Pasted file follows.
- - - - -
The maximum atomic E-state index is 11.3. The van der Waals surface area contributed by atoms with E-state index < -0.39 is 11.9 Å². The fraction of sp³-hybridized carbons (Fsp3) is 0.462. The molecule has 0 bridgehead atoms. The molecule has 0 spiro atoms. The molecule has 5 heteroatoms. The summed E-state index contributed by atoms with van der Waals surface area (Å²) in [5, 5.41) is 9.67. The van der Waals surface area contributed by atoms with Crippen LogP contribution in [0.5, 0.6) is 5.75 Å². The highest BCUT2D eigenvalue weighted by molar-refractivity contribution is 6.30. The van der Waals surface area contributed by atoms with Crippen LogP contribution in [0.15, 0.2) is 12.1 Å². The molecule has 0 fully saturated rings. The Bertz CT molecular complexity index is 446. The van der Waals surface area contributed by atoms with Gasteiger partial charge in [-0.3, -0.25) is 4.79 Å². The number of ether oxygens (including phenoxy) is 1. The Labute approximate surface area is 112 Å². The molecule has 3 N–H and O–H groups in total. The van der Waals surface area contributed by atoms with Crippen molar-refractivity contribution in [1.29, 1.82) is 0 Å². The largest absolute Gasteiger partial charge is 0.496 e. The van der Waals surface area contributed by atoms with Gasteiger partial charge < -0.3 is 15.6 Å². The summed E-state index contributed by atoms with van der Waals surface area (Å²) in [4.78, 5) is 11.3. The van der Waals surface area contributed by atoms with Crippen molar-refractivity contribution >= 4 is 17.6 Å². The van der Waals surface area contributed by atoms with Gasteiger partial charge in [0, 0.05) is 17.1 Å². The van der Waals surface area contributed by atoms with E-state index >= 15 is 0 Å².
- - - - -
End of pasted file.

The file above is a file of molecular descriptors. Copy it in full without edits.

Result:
The maximum atomic E-state index is 11.3. The van der Waals surface area contributed by atoms with E-state index < -0.39 is 11.9 Å². The fraction of sp³-hybridized carbons (Fsp3) is 0.462. The molecule has 0 bridgehead atoms. The molecule has 0 spiro atoms. The molecule has 5 heteroatoms. The summed E-state index contributed by atoms with van der Waals surface area (Å²) in [5, 5.41) is 9.67. The van der Waals surface area contributed by atoms with Crippen LogP contribution in [0.5, 0.6) is 5.75 Å². The highest BCUT2D eigenvalue weighted by molar-refractivity contribution is 6.30. The van der Waals surface area contributed by atoms with Crippen LogP contribution in [0.15, 0.2) is 12.1 Å². The molecule has 0 fully saturated rings. The Bertz CT molecular complexity index is 446. The van der Waals surface area contributed by atoms with Gasteiger partial charge in [-0.3, -0.25) is 4.79 Å². The number of ether oxygens (including phenoxy) is 1. The Labute approximate surface area is 112 Å². The molecule has 3 N–H and O–H groups in total. The van der Waals surface area contributed by atoms with Crippen molar-refractivity contribution in [1.29, 1.82) is 0 Å². The largest absolute Gasteiger partial charge is 0.496 e. The van der Waals surface area contributed by atoms with Gasteiger partial charge < -0.3 is 15.6 Å². The summed E-state index contributed by atoms with van der Waals surface area (Å²) in [4.78, 5) is 11.3. The van der Waals surface area contributed by atoms with Crippen molar-refractivity contribution >= 4 is 17.6 Å². The van der Waals surface area contributed by atoms with Gasteiger partial charge in [0, 0.05) is 17.1 Å². The van der Waals surface area contributed by atoms with E-state index >= 15 is 0 Å².